Daily Challenges

Developing new technologies while navigating emerging markets is a complex undertaking. And it’s one that tests Straub’s mettle as an entrepreneur every day.

Entrepreneurship is a constant test of one’s judgment, he says, as conflicting opinions and advice from customers, employees and investors are weighed, usually without all of the facts readily available. Part of his training about who to listen to—and on which topic—came from watching other entrepreneurs grappling with similar situations during his years as an investor, when he was one of the voices offering advice. But the stakes have become much higher now that he’s on the other side of the table.

“It’s very real. The seriousness of the decisions you make affect many people’s lives—your customers, your investors, and your employees,” Straub says. “Making decisions with incomplete information is probably the hardest thing I have to do on a daily basis.”

Another difficult part of the job is overseeing a geographically distributed and operationally diverse team. He credits his McIntire experience as formative in developing his entrepreneurial toolkit, helping him to cultivate a fluency he regularly relies on to advance his company and its mission.

“Obviously the ICE curriculum is a longstanding part of McIntire, and a lot of what I do today as an entrepreneur is tying together different disciplines: engineering, product design, business, negotiations, sales, fundraising.”

The skills he first learned at the Commerce School, then refined throughout his career, have helped Straub to ensure that various specialists in each aforementioned area work well together, communicate effectively, and meet the firm’s goals.

“McIntire prepared me to think about business as a sum of parts as opposed to just a particular discipline like finance or accounting,” he says. “As an investor I tried to look at all the elements of a business rather than just a single functional component. But as an entrepreneur, that multidisciplinary approach is critical. McIntire does a great job of giving people that mental agility to be able to work with teams composed of people with different skill sets and areas of expertise.”

Commerce Continues to Make a Difference

Thinking back on his courses with Dean Carl Zeithaml and Professor Ryan Nelson, Straub remembers that the concepts and case studies offered a very real vision of business.

“That’s what made McIntire unique for me,” he says. “It was applied learning as opposed to theoretical. I value those experiences. Those professors had a big impact on me.”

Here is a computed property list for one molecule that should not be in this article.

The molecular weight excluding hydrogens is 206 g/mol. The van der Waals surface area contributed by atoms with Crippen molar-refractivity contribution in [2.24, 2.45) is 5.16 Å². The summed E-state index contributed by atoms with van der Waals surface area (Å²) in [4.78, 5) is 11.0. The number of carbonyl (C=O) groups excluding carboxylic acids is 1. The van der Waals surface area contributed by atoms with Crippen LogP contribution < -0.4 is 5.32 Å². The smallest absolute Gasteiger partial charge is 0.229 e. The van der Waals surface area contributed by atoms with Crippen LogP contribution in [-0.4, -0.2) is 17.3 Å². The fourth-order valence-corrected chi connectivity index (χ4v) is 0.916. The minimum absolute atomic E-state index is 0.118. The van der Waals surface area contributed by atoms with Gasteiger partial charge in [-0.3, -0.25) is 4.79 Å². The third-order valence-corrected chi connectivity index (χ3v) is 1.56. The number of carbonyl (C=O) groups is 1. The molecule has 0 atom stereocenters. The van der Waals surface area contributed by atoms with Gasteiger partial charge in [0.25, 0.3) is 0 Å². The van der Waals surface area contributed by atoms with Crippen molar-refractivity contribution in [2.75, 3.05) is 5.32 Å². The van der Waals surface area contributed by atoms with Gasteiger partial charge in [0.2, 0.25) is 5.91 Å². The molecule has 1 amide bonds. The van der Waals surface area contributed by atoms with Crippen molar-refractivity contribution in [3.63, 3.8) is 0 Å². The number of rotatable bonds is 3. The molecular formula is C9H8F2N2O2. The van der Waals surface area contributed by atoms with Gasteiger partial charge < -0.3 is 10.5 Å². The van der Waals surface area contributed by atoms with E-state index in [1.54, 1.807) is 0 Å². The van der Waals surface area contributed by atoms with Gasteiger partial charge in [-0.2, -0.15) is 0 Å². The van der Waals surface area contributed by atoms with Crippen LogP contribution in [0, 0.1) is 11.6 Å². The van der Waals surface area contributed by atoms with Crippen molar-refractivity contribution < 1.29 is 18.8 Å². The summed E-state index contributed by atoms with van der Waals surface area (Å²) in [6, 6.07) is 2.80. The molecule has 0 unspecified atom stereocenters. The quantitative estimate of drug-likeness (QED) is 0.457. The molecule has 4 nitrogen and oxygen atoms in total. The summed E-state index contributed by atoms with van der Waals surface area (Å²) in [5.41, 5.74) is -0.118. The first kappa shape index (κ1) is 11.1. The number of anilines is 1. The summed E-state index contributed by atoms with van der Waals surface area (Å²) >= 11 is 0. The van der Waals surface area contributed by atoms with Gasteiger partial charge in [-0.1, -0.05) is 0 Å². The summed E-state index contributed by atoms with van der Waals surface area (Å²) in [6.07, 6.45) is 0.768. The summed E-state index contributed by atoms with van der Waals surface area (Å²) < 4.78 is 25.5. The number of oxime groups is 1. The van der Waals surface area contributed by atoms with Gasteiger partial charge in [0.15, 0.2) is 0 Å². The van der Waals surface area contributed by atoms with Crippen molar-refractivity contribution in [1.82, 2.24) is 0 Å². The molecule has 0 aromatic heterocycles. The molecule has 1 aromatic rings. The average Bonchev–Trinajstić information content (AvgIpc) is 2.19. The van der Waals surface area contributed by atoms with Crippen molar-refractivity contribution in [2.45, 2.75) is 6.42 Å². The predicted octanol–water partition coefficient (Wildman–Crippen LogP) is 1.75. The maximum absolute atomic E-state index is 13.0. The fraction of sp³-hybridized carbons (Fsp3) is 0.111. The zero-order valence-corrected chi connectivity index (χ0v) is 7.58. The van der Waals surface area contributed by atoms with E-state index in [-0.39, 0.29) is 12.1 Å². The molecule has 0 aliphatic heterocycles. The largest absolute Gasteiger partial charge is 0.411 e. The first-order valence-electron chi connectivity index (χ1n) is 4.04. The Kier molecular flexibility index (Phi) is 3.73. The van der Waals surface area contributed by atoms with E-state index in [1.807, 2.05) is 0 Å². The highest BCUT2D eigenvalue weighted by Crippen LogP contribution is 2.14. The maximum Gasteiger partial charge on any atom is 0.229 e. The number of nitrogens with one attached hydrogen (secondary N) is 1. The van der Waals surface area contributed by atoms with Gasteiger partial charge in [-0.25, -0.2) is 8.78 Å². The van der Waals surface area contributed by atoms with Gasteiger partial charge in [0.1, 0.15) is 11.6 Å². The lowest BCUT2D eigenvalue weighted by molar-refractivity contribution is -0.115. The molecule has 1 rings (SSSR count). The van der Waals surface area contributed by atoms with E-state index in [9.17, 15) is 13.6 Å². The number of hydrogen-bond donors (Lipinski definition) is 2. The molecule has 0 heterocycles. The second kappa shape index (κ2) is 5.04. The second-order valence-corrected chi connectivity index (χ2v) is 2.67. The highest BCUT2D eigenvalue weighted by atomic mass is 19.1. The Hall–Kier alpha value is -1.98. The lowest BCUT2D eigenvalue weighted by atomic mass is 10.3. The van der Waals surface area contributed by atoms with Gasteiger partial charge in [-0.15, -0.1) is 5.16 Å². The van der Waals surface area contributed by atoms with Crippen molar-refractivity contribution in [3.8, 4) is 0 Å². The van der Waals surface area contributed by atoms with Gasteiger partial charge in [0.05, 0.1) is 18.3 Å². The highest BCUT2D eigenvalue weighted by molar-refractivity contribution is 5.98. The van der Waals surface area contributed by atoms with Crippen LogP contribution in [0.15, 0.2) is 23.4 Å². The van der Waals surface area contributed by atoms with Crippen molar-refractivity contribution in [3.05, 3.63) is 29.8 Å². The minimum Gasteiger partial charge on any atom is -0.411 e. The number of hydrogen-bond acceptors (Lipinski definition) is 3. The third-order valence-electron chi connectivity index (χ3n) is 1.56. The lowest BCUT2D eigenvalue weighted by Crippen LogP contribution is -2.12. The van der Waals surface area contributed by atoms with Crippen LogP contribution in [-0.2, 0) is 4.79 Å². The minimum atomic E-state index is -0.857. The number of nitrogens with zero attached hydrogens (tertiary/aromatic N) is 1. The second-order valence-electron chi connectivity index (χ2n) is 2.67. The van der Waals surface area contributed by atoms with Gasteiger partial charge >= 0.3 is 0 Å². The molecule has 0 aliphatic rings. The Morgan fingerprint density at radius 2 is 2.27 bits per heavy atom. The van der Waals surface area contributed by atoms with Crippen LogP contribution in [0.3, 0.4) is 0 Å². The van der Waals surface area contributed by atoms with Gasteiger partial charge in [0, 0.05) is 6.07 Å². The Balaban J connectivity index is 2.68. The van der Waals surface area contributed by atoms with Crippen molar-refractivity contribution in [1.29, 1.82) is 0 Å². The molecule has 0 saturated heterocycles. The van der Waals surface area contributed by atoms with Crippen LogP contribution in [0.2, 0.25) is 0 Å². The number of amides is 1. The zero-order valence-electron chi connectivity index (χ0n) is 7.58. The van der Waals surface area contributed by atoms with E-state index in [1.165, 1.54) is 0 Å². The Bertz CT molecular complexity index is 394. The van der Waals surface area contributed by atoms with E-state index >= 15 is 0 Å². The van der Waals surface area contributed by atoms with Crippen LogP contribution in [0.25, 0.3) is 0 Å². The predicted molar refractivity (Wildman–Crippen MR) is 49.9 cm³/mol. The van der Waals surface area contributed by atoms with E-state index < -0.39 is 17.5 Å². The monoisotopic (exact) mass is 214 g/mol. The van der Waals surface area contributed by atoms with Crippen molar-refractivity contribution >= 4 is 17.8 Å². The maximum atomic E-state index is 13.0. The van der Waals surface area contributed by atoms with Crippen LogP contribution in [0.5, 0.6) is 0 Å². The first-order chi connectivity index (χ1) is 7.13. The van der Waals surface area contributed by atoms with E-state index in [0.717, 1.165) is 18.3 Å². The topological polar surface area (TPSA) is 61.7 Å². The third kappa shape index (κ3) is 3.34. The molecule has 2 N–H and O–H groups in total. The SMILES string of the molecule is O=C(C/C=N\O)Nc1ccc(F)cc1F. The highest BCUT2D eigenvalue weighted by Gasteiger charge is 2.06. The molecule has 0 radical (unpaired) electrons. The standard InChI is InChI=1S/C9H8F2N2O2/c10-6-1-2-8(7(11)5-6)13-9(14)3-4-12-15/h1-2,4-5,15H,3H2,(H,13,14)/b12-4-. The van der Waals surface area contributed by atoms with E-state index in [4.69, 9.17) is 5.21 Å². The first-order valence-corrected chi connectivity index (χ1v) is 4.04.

He explains that much of what he learned at the Commerce School continues to influence him—beyond the coursework.

“When you study finance and business,” he says, “you learn about the time value of money and the importance of compounded interest. But so much of life is actually like that: Relationships are probably the most important compounded interest calculation you can make. It takes some people a long time to figure this out. Investing in relationships early on and throughout your life is the most important human dividend you can give yourself.”

As Straub continues to grow his company, he’s careful to care for those connections he’s made, which of course, include the McIntire community. He says that while he knows both the Commerce School and the University at large harbor a tremendous amount of goodwill, he plans to give back more and strengthen his ties with the School. He remains interested in connecting with recent and soon-to-be McIntire grads interested in entrepreneurship, particularly those with a connection to Africa. He advises people with an entrepreneurial urge to get started as soon as possible. Straub says that working with others who are building their second or third company offers the best way to learn about the process—one that persists throughout the journey.

"One of the things I’m reminded of is the old Jefferson adage of learning doesn’t stop—it’s a lifelong endeavor. I’m certainly a case of that. I keep learning more every day—from every new customer I talk with, every new country I visit, and every new challenge we face inside the company. It’s very humbling, but it’s also consistent with the approach I learned at McIntire, which is to keep your mind fresh and to stay open to new ideas.”